The resort, which includes a hotel, golf courses and holiday homes, is expected to sell well. There has been some preliminary interest shown already from India, the US, Israel and Europe.
The business, which was built up by developer John Fleming, who has just exited a bankruptcy period in Britain, is trading well and is profitable, according to the receivers and selling agents.
The estate and resort was developed at a cost of over €60m by Tim Mahony of Killeen Investments along with John Fleming, with Mr Fleming fully buying out Mr Mahony in 2005. A 130-bed hotel opened in 2006.
At that time, the value of the 110-job hotel and resort investment was put at €40m, with planning secured for 280 holiday lodges, of which 120 have been built and 60 of these have been sold. The total development value when completed was put at €200m.
The complex also hosted the Irish Open twice.
Receiver Billy O’Riordan of Pricewaterhouse Coopers has appointed as selling agents Cohalan Downing in Cork City and Colliers International in Dublin to put Fota “to the open market in early 2012”.
Billing the sale as “one of the most important and well-known properties to be offered for sale”, agents Maurice Cohalan and Marcus Magnier say: “It is unusual in what is deemed to be an over-supplied marketplace, Fota stands out, not just for its pedigree. but as a well-run business, trading profitably.
“We will be marketing the property internationally, and are encouraged by initial expressions of interest from major Irish and overseas hotel operators.”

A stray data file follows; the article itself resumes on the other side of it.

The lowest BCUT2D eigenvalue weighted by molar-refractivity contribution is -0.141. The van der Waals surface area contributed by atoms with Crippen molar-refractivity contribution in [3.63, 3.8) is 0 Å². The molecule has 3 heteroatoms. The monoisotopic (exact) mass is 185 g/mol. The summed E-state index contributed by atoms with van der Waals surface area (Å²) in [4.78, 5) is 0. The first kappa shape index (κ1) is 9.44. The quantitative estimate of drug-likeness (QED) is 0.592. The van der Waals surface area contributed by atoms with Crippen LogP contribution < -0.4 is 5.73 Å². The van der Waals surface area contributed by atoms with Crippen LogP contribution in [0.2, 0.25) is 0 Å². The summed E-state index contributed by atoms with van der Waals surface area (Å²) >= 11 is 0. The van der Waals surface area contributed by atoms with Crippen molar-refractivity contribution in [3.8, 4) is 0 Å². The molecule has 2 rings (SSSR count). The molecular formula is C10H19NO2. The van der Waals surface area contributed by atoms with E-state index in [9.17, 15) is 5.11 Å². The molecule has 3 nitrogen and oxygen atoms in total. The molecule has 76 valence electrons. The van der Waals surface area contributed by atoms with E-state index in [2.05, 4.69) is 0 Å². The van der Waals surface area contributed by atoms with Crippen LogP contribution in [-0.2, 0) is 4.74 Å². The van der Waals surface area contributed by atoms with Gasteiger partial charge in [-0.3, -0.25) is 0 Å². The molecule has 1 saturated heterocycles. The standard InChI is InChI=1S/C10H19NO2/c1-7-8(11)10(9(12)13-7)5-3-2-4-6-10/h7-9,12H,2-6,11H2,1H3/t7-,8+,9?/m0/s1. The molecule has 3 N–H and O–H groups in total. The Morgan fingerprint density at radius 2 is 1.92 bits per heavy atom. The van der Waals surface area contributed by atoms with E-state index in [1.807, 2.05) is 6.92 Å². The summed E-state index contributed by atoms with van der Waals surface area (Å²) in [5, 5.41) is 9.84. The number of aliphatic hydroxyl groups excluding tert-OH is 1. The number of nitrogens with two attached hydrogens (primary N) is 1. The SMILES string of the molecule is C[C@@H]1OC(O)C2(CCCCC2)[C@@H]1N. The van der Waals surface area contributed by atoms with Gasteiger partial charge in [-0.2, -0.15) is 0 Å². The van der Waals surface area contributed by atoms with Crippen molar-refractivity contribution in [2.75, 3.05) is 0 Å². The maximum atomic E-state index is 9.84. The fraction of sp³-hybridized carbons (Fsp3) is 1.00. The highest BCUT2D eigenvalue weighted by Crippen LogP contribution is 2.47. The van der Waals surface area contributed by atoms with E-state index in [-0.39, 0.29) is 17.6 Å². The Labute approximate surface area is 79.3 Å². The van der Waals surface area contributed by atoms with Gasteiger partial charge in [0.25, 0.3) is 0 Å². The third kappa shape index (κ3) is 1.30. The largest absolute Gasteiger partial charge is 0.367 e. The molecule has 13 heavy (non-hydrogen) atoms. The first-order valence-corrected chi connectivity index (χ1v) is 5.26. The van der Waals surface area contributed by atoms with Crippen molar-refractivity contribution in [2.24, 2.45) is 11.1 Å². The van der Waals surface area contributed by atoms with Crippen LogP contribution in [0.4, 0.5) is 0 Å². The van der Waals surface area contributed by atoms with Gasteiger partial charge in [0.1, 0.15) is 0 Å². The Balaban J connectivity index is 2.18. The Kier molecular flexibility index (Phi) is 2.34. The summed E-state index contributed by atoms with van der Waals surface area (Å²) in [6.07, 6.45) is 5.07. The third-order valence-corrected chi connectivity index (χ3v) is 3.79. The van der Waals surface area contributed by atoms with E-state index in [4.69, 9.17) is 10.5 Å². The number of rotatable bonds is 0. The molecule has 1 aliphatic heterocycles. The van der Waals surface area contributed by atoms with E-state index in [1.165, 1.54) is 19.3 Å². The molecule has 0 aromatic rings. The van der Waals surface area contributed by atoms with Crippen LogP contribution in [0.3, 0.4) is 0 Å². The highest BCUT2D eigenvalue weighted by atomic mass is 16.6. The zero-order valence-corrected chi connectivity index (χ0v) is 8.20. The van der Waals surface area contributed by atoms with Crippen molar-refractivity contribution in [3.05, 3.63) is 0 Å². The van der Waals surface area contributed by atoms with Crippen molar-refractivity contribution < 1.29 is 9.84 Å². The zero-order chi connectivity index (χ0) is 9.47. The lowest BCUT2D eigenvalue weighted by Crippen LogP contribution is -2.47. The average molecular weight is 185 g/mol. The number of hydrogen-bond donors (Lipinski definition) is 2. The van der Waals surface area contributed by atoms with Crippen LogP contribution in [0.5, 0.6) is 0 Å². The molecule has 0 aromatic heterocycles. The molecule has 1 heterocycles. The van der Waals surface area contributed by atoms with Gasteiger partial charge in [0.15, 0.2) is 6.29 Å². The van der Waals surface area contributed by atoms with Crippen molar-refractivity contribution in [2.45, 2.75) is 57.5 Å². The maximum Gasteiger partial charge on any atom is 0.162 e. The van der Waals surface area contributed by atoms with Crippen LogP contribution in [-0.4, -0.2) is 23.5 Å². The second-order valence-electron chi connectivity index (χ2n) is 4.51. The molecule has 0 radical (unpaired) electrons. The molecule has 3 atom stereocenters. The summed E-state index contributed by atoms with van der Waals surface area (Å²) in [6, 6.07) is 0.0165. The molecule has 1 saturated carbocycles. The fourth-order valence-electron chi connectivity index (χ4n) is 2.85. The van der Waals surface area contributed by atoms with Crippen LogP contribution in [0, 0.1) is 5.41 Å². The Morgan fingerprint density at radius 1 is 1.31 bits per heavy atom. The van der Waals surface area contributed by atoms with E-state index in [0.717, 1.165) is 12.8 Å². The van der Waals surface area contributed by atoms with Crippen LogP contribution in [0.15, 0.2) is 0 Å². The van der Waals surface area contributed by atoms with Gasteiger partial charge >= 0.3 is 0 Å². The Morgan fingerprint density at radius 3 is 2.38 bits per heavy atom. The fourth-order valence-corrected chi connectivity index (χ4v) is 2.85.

The sale has been awaited for some time, with reports of Chinese and Indian interest. The receivership process began in March 2010 as the Fleming development empire unravelled, with total debts of €2 billion.
“This is a jewel of a property, in Cork terms and nationally, it is the gold standard of a quality development, with all the essentials in place, in a location just on the edge of Cork city and close to the airport,” said Mr Cohalan, confirming the 500 acres, and three strands of the business, were being offered in one lot, giving both value and future opportunities to buyers.
The original Fota estate comprised of 700 acres, and it left the Smith-Barry family’s hands in 1975, when it was acquired by UCC. The period, twice-restored Fota House and gardens are now owned and operated separately, as is the Fota Wildlife Park, which had 390,000 visitors in the past year.
Going for sale are the five-star 131-bed hotel and 20,000sq ft spa/leisure centre, the 27-hole golf complex, a clubhouse, and other lands, including the sections where planning permission was granted in 2005 for the 280 lodges, which are restricted to holiday use.